The Gut-Thyroid Connection

February 12, 2023

The Gut-Thyroid Axis is a well-known and growingly recognized connection between the gut and thyroid, where the two are interdependent. This connection has gained attention as a significant factor in health and disease, as thyroid and gut issues often co-occur, such as autoimmune thyroid diseases and celiac disease.

The thyroid, located in the front of the neck below the larynx, is a butterfly-shaped gland that produces hormones that regulate the body's metabolic processes, digestion, heart function, mood, brain development, and muscle control. Thyroid conditions include goiter, thyroiditis, hyperthyroidism, hypothyroidism, Graves disease, thyroid cancer, thyroid nodules, and thyroid storm.

The gut, also known as the digestive system, includes the stomach, small and large intestine, liver, pancreas, and gallbladder and plays crucial roles in digestion, nutrient absorption, immune function, mood regulation, and hormone regulation. The gut microbiome, composed of trillions of microbes including bacteria, yeast, fungi, and parasites, can be impacted by factors such as diet, medication, environment, and genetics.

When the gut microbiome is imbalanced, known as dysbiosis, it can negatively impact various aspects of health including the immune system, mental health, and physical health. This imbalance has been linked to various illnesses such as inflammatory bowel disease, chronic fatigue syndrome, and thyroid diseases like Hashimoto's thyroiditis and Graves' disease.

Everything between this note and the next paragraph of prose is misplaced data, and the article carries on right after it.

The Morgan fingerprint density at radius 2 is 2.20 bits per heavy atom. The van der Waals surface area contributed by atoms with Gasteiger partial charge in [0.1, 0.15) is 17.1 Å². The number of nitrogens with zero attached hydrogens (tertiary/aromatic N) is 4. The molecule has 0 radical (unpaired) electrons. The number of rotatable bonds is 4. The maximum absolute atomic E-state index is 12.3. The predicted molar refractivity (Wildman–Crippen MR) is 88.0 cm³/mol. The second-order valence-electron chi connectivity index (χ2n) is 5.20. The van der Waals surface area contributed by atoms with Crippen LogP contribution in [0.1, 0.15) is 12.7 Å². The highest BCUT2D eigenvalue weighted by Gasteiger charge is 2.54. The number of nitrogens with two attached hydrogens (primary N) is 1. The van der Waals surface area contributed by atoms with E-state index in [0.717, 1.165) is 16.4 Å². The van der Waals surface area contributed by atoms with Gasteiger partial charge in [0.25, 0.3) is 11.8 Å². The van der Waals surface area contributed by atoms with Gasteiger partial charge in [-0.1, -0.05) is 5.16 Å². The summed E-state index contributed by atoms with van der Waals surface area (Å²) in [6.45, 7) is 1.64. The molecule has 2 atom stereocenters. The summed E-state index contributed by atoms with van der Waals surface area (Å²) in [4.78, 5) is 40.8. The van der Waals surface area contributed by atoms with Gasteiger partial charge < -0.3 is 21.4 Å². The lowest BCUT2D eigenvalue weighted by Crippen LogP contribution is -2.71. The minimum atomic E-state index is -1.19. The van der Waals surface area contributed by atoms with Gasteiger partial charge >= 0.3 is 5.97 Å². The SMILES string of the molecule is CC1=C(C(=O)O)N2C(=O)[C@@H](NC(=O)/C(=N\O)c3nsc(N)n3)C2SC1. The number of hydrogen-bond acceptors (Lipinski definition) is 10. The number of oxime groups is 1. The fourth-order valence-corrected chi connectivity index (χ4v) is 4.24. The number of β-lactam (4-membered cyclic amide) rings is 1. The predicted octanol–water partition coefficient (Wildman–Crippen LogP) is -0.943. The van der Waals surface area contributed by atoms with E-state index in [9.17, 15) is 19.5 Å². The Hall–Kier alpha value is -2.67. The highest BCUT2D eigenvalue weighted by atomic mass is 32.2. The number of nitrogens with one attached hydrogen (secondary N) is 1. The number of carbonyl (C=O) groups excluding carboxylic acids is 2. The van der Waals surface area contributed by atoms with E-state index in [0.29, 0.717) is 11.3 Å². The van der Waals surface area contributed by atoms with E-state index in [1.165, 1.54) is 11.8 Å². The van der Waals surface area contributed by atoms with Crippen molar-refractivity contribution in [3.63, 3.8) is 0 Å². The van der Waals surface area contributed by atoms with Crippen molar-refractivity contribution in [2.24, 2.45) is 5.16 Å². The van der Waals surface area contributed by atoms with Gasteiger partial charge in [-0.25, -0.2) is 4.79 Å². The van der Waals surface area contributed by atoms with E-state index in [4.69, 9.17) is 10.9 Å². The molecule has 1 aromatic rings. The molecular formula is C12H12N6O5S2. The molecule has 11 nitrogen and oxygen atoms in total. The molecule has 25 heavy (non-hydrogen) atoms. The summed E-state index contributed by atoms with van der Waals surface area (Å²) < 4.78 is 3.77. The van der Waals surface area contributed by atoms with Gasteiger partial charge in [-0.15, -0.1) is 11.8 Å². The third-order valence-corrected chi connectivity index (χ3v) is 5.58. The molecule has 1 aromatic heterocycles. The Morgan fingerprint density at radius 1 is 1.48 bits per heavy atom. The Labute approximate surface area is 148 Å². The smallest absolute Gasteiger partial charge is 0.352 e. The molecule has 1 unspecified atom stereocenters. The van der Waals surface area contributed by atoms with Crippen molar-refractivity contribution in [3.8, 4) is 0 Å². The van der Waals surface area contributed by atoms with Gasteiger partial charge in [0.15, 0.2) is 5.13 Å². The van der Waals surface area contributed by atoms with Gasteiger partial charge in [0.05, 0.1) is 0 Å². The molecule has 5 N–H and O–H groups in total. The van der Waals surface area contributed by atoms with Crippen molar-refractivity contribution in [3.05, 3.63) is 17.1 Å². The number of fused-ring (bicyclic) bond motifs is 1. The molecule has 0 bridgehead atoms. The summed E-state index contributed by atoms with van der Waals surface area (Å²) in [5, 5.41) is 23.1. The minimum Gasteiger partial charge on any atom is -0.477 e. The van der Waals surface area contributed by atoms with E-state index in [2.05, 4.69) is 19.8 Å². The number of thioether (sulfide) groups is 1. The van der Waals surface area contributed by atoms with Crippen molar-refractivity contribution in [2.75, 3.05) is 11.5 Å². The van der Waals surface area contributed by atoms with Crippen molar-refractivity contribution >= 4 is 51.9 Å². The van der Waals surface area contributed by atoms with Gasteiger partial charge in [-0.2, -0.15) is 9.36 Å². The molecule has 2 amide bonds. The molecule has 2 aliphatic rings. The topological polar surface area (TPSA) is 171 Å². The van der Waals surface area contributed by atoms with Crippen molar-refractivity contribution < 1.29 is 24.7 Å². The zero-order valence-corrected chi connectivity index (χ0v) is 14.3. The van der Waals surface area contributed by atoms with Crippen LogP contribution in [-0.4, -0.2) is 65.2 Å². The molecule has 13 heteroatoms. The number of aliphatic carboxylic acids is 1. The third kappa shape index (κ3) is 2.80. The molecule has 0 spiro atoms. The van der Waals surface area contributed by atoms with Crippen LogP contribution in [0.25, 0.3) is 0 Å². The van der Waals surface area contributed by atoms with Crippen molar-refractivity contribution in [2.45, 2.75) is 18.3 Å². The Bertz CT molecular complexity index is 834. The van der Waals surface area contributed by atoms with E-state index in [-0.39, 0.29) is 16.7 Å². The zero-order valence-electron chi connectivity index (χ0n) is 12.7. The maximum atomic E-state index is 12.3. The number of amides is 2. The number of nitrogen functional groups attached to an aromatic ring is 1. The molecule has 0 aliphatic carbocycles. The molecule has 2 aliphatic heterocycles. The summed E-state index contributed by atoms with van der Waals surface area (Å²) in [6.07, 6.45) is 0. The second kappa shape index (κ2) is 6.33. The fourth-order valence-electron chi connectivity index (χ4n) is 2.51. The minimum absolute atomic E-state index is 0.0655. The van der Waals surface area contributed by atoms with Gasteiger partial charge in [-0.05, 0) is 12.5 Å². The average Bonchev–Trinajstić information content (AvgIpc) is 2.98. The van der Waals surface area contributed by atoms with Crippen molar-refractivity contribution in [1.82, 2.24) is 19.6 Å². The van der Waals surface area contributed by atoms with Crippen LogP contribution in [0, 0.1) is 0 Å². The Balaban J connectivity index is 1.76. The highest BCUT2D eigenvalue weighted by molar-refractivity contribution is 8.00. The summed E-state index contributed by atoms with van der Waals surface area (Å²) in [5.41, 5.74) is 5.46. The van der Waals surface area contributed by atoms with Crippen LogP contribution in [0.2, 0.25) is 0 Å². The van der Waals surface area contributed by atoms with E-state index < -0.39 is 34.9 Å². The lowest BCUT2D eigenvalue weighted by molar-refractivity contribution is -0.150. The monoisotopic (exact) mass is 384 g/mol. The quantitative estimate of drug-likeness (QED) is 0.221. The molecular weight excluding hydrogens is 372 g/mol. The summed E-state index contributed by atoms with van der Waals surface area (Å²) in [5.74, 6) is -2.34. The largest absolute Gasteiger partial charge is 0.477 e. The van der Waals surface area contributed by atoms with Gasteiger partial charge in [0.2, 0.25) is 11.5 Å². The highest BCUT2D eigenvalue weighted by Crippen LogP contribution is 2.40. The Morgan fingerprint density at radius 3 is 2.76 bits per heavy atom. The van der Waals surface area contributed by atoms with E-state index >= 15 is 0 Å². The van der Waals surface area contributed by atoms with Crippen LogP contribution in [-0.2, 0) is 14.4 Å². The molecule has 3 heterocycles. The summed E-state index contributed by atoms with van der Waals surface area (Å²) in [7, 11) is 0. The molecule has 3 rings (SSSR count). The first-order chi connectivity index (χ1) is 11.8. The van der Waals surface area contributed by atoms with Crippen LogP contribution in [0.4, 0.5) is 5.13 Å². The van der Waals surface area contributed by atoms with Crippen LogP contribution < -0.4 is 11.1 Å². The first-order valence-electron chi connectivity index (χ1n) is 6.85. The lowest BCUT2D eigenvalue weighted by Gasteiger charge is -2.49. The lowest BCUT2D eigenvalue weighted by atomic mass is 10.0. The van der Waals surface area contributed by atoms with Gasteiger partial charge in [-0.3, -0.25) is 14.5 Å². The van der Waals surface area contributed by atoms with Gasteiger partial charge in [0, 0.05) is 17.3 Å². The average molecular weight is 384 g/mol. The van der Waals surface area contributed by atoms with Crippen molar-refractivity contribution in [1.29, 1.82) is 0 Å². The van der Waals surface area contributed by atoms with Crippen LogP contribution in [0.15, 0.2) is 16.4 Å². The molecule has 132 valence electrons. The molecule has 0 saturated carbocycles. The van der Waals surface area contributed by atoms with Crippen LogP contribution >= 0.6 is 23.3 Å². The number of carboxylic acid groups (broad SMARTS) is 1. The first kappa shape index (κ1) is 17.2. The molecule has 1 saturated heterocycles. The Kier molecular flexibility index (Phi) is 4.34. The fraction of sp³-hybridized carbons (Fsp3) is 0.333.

Gastrointestinal symptoms of thyroid dysfunction include trouble swallowing, heartburn, indigestion, reduced acid production, nausea or vomiting, gallbladder complaints, abdominal discomfort, gas, bloating, diarrhea, constipation, and general digestive complaints including Irritable Bowel Syndrome.

Thyroid hormones like thyroxine (T4) and triiodothyronine (T3) play key roles in regulating functions such as conception, sleep patterns, mental health, energy levels, and digestion, absorption, and assimilation of food and nutrients. This is because these hormones define basal metabolism throughout the body, particularly in the intestine and internal organs.

Stress, which can come in various forms, produces more cortisol (stress hormone), which may reduce T3 levels (the active thyroid hormone). Inflammation in the gut, whether due to dysbiosis, immune response, or gastrointestinal disease, increases cortisol levels and if prolonged, can have a negative effect on T3 levels.

It has been well documented and researched that thyroid and digestive issues often coexist, with the liver being the most affected organ in both hyper- and hypothyroidism. The gastrointestinal manifestations of thyroid disease are typically due to reduced motility in hypothyroidism, increased motility in hyperthyroidism, autoimmune gastritis, or oesophageal compression by a thyroid process.

In conclusion, the gut and the thyroid are closely linked, and a healthy gut is crucial for healthy thyroid function. Poor gut health can impair thyroid function, and vice versa, which highlights the importance of maintaining a balanced gut microbiome.


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